Kam Williams: The Kerry Washington question: If you were an animal, what animal would you be?

Ziggy Marley: A snake.

Kam Williams: Bernadette also asks: What is your favorite charity?

Ziggy Marley: I’m into anything that really helps children.

Kam Williams: The Judyth Piazza question: What key quality do you believe all successful people share? 

Ziggy Marley: Successful people… [Ponders the question] That’s kind of a trick question, because it depends on how one defines success? Success means different things to different people. To me, the greatest quality of successful human beings is the ability to love.  

Kam Williams: The Melissa Harris-Perry question: How did your first big heartbreak impact who you are as a person?

Ziggy Marley: It makes you stronger. Yeah, it makes you stronger.

Kam Williams: Dante Lee, author of "Black Business Secrets,” asks: What was the best business decision you ever made, and what was the worst?

Ziggy Marley: My best business decision was to be independent as a musician and artist. My worst was compromising on certain aspects of a deal for the sake of other members of my group when I shouldn’t have, because I was right in the end. 

Kam Williams: The Tavis Smiley question: How do you want to be remembered?

Ziggy Marley:To tell you the truth, I don’t know. I don’t think about it. [Laughs]

Kam Williams: Thanks again for the time, Ziggy, and best of luck with the film and the concert tour.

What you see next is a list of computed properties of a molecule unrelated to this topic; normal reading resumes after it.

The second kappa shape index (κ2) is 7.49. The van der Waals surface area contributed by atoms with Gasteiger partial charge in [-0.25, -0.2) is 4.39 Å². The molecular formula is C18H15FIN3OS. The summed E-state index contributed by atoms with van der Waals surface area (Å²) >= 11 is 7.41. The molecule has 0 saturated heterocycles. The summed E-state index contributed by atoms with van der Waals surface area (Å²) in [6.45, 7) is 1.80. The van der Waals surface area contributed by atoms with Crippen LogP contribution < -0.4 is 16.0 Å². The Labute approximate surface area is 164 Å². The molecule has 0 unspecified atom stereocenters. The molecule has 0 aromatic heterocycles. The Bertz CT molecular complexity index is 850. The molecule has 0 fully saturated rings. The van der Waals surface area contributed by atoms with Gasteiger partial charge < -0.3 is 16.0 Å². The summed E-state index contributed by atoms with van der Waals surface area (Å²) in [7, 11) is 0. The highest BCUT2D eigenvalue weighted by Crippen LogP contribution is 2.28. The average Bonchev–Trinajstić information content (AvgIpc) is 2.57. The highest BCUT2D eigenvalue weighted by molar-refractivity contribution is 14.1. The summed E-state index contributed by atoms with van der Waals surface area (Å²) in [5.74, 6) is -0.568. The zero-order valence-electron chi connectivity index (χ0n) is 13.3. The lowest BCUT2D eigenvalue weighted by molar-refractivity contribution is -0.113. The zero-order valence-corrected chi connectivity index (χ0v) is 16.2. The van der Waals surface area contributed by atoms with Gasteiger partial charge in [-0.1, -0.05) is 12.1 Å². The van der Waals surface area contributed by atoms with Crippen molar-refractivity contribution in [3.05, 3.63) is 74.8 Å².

Ziggy Marley: Thank you, brother.

Could you Be Loved  / Natural Mystic / Concrete Jungle / Rastaman Vibrations

Trailer for Marley

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Africa Unite: A Celebration of Bob Marley’s Vision

Directed by Stephanie Black

In 2005, to celebrate what would have been Bob Marley’s 60th birthday, his widow, Rita Marley, and several of Marley’s offspring staged a gala concert in Addis Ababa, Ethiopia, in celebration of the iconic reggae singer’s commitment to African unity. In addition to the concert, a week of Unicef-sponsored workshops, discussions and debates took place, in which delegates such as actor and human-rights activist Danny Glover and controversial Jamaican politician Dudley Thompson contemplated what it means to be an African descendant outside Africa. Young people from all over the continent also gathered to discuss their own roles in Africa’s future.